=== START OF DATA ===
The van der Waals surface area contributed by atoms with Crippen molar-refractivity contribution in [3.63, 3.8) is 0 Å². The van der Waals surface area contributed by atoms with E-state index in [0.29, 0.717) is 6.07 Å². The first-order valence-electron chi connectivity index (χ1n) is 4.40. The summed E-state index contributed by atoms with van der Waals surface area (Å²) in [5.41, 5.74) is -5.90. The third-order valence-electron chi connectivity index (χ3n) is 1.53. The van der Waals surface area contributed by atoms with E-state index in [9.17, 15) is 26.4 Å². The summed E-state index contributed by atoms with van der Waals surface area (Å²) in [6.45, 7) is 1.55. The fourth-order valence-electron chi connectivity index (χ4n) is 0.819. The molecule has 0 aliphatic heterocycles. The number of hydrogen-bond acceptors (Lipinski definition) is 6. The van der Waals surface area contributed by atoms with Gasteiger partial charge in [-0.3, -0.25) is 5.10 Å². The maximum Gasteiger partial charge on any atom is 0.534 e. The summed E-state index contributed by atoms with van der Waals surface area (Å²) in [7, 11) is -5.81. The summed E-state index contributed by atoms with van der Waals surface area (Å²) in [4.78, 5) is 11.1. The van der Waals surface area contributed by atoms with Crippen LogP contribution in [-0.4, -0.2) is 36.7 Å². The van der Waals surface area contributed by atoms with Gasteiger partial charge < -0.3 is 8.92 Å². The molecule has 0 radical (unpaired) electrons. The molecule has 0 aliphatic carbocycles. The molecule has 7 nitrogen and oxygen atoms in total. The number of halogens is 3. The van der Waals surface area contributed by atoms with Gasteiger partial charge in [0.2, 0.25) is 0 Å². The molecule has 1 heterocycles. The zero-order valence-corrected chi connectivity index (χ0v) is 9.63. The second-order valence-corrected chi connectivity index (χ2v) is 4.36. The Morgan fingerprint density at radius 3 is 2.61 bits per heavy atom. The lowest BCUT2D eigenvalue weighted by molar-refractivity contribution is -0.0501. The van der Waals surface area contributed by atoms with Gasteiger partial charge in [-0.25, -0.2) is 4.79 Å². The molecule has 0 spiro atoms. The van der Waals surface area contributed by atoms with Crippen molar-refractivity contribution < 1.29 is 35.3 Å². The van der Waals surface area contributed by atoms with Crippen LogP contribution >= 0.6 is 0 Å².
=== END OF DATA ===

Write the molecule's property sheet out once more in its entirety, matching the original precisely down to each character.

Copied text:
The van der Waals surface area contributed by atoms with Crippen molar-refractivity contribution in [3.63, 3.8) is 0 Å². The van der Waals surface area contributed by atoms with E-state index in [0.29, 0.717) is 6.07 Å². The first-order valence-electron chi connectivity index (χ1n) is 4.40. The summed E-state index contributed by atoms with van der Waals surface area (Å²) in [5.41, 5.74) is -5.90. The third-order valence-electron chi connectivity index (χ3n) is 1.53. The van der Waals surface area contributed by atoms with E-state index in [9.17, 15) is 26.4 Å². The summed E-state index contributed by atoms with van der Waals surface area (Å²) in [6.45, 7) is 1.55. The fourth-order valence-electron chi connectivity index (χ4n) is 0.819. The molecule has 0 aliphatic heterocycles. The number of hydrogen-bond acceptors (Lipinski definition) is 6. The van der Waals surface area contributed by atoms with Gasteiger partial charge in [-0.3, -0.25) is 5.10 Å². The maximum Gasteiger partial charge on any atom is 0.534 e. The summed E-state index contributed by atoms with van der Waals surface area (Å²) in [7, 11) is -5.81. The summed E-state index contributed by atoms with van der Waals surface area (Å²) in [4.78, 5) is 11.1. The van der Waals surface area contributed by atoms with Crippen LogP contribution in [-0.4, -0.2) is 36.7 Å². The van der Waals surface area contributed by atoms with Gasteiger partial charge < -0.3 is 8.92 Å². The molecule has 0 radical (unpaired) electrons. The molecule has 0 aliphatic carbocycles. The molecule has 7 nitrogen and oxygen atoms in total. The number of halogens is 3. The van der Waals surface area contributed by atoms with Gasteiger partial charge in [0.2, 0.25) is 0 Å². The molecule has 1 heterocycles. The zero-order valence-corrected chi connectivity index (χ0v) is 9.63. The second-order valence-corrected chi connectivity index (χ2v) is 4.36. The Morgan fingerprint density at radius 3 is 2.61 bits per heavy atom. The lowest BCUT2D eigenvalue weighted by molar-refractivity contribution is -0.0501. The van der Waals surface area contributed by atoms with Gasteiger partial charge in [-0.25, -0.2) is 4.79 Å². The molecule has 0 spiro atoms. The van der Waals surface area contributed by atoms with Crippen molar-refractivity contribution < 1.29 is 35.3 Å². The van der Waals surface area contributed by atoms with Crippen LogP contribution >= 0.6 is 0 Å².